People who don't get enough sleep often have higher levels of chronic inflammation and insulin resistance. Lack of sleep also can increase production of cortisol (the body's primary stress hormone), impair memory and reflex time, elevate blood sugar, and increase appetite -- ultimately promoting weight gain, says Carol Touma, M.D., an endocrinologist at the University of Chicago who focuses on sleep research and metabolism.
And the more you weigh, the worse you sleep. Research by Madhu H. Rao, M.D., an endocrinologist at the University of California, San Francisco, found that a person's body mass index (BMI) affects slow-wave sleep, the deep sleep cycles needed for maximum rest. Very preliminary re Continue reading

Low Blood Sugar? 8 Warning Signs if You Have Diabetes

Low Blood Sugar? 8 Warning Signs if You Have Diabetes

Do you know the No. 1 cause of blood sugar dips? Changes in food intake. You may go too long without eating carbohydrates, or step up your activity without adding extra food. Certain diabetes medications, such as insulin, can cause low blood sugar as well. Either way, these situations can cause hypoglycemia, or low blood sugar.
And it’s sometimes difficult to tell for sure when you’re experiencing problems.
Symptoms may vary from person to person; not everyone has the same warning signs. The problems are sometimes mild, but if they’re severe and left untreated, they could lead to seizures or unconsciousness.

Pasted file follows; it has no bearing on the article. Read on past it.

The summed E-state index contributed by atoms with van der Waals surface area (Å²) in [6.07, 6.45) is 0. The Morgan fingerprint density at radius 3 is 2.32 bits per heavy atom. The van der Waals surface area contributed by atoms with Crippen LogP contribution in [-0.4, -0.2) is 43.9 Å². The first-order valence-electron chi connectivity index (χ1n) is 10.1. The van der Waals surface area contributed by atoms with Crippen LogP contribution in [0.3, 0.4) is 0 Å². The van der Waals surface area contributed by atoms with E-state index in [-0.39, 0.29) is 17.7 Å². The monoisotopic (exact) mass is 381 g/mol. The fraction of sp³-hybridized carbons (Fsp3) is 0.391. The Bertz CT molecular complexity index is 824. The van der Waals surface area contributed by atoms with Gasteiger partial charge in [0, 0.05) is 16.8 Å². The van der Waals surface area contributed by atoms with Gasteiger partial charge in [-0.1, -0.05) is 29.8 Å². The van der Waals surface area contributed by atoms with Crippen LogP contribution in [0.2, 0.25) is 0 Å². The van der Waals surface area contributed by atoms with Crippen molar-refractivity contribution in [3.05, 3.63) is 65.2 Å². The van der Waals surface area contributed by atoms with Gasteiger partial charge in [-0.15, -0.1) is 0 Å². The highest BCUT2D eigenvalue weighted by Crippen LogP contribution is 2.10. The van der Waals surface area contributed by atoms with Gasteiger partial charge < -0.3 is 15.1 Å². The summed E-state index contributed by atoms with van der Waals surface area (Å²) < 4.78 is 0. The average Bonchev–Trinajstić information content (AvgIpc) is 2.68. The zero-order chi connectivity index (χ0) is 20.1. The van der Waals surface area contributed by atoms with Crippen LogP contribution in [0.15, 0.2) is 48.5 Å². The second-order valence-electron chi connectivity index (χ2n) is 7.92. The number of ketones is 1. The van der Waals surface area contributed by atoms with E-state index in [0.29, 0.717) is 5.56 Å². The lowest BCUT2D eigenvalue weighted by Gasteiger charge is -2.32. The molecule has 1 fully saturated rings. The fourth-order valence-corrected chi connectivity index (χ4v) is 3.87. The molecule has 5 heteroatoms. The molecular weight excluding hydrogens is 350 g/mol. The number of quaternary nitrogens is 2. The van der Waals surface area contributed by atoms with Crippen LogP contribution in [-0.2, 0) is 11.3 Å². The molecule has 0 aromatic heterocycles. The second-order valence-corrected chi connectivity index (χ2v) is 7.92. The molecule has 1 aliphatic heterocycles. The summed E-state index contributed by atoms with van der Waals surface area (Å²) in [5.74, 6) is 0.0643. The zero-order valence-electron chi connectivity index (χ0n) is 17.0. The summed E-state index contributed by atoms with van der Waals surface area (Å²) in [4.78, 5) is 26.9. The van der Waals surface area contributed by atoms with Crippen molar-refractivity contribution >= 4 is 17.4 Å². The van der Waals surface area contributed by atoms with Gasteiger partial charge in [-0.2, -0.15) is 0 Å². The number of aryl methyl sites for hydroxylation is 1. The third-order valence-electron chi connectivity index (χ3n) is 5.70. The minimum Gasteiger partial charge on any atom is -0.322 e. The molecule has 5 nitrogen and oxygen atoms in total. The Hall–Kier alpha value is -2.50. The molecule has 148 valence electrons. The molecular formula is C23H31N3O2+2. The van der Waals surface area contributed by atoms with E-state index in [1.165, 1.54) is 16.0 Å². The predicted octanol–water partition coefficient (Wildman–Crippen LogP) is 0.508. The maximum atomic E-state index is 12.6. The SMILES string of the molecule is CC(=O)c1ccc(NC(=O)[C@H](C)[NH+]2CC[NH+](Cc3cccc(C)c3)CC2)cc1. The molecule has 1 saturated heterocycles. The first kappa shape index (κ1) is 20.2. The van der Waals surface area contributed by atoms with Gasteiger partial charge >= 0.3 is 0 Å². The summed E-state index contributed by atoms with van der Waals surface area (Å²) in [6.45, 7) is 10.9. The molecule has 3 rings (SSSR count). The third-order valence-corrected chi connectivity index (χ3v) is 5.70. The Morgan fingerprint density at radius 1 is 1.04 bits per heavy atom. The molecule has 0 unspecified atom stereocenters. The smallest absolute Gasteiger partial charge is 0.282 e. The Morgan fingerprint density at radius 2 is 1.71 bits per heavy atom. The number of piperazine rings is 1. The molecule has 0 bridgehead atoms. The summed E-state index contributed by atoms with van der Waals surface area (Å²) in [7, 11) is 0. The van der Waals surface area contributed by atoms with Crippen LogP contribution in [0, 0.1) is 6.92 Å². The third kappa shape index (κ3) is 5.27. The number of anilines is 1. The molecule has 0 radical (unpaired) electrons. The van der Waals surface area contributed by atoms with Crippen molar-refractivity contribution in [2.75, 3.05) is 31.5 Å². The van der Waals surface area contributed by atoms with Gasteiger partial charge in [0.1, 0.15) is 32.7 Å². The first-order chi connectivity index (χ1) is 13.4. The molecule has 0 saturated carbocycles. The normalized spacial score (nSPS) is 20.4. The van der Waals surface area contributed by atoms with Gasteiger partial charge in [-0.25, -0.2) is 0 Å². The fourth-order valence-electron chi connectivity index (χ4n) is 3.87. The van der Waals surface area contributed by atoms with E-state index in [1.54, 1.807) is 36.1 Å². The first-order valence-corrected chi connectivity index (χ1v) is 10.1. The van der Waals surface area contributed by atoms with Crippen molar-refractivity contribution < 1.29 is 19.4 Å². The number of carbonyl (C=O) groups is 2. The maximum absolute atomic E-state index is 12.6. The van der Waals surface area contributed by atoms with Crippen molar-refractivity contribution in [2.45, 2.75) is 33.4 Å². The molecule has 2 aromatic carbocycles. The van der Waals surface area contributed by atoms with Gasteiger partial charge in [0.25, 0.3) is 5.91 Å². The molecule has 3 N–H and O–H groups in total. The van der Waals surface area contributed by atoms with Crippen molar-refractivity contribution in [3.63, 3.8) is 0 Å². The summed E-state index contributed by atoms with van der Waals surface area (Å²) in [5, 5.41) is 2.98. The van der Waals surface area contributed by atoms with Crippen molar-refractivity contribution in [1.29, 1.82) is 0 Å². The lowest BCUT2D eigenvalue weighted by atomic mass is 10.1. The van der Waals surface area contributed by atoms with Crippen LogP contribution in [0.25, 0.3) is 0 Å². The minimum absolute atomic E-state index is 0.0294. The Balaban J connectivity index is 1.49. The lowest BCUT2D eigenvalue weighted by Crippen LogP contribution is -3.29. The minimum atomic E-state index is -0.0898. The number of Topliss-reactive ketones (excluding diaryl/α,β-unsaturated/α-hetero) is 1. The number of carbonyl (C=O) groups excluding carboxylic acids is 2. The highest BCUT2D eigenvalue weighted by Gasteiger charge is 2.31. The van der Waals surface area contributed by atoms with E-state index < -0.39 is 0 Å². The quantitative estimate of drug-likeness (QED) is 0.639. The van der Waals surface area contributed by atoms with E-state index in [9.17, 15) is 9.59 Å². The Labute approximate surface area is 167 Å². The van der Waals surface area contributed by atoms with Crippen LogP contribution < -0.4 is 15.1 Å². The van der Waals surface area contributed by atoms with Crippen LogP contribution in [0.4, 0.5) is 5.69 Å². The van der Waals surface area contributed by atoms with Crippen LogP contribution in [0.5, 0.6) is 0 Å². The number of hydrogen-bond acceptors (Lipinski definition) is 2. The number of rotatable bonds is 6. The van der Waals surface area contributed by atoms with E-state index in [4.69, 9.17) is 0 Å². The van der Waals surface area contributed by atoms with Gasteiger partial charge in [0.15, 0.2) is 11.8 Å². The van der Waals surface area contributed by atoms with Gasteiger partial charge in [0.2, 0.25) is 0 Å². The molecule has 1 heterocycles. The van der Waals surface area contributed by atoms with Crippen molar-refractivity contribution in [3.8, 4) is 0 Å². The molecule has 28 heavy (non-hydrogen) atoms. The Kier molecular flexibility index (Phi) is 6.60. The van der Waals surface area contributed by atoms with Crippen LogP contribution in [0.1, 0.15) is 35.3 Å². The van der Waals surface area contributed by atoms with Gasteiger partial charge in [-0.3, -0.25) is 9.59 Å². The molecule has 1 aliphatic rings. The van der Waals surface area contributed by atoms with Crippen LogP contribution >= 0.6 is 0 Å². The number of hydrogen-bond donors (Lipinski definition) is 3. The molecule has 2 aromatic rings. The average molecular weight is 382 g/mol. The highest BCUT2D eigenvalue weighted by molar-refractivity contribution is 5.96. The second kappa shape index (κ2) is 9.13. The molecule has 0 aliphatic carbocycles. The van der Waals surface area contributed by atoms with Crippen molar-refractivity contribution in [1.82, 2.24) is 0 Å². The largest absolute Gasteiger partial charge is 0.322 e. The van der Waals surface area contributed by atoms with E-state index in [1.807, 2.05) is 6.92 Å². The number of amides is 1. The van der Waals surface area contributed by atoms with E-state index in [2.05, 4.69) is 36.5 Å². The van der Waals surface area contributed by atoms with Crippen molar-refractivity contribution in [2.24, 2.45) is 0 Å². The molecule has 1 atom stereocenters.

Here’s what you need to know to recognize hypoglycemia when it happens — as well as steps you can take to help avoid the problem.
What are the most common signs of trouble?
Health professionals typically define hypoglycemia as blood sugar in a non-pregnant adult that is lower than 70mg/dl.
However, experts don’t define the severity by the number, but rather by the symptoms:
Mild. In this case, low blood sugar can be treated by the person with diabetes alone.
Moderate. The person experiencing low blood sugar is alert enough to ask for help, but he or she does require assistance.
Severe. This person is completely unable to self-treat and may be awake or unconscious. Talk to your doctor to see what target levels are safe for you.
If you suspect you’re dealing with hypoglycemia, here are the most common symptoms to watch for:
Sweating– One of the first signs of hypoglycemia is sweating or clammy skin. It often occurs regardless of the temperature outside.
Hu Continue reading

Your Diabetes Awareness Month 2017 Action Plan

Your Diabetes Awareness Month 2017 Action Plan

November is Diabetes Awareness Month, a time to shine the spotlight on diabetes and diabetes research. Ready to get involved? Here are some noteworthy events happening across the country, along with suggestions for creative ways you and your family can raise awareness about diabetes in your community.
Observe JDRF’s T1Day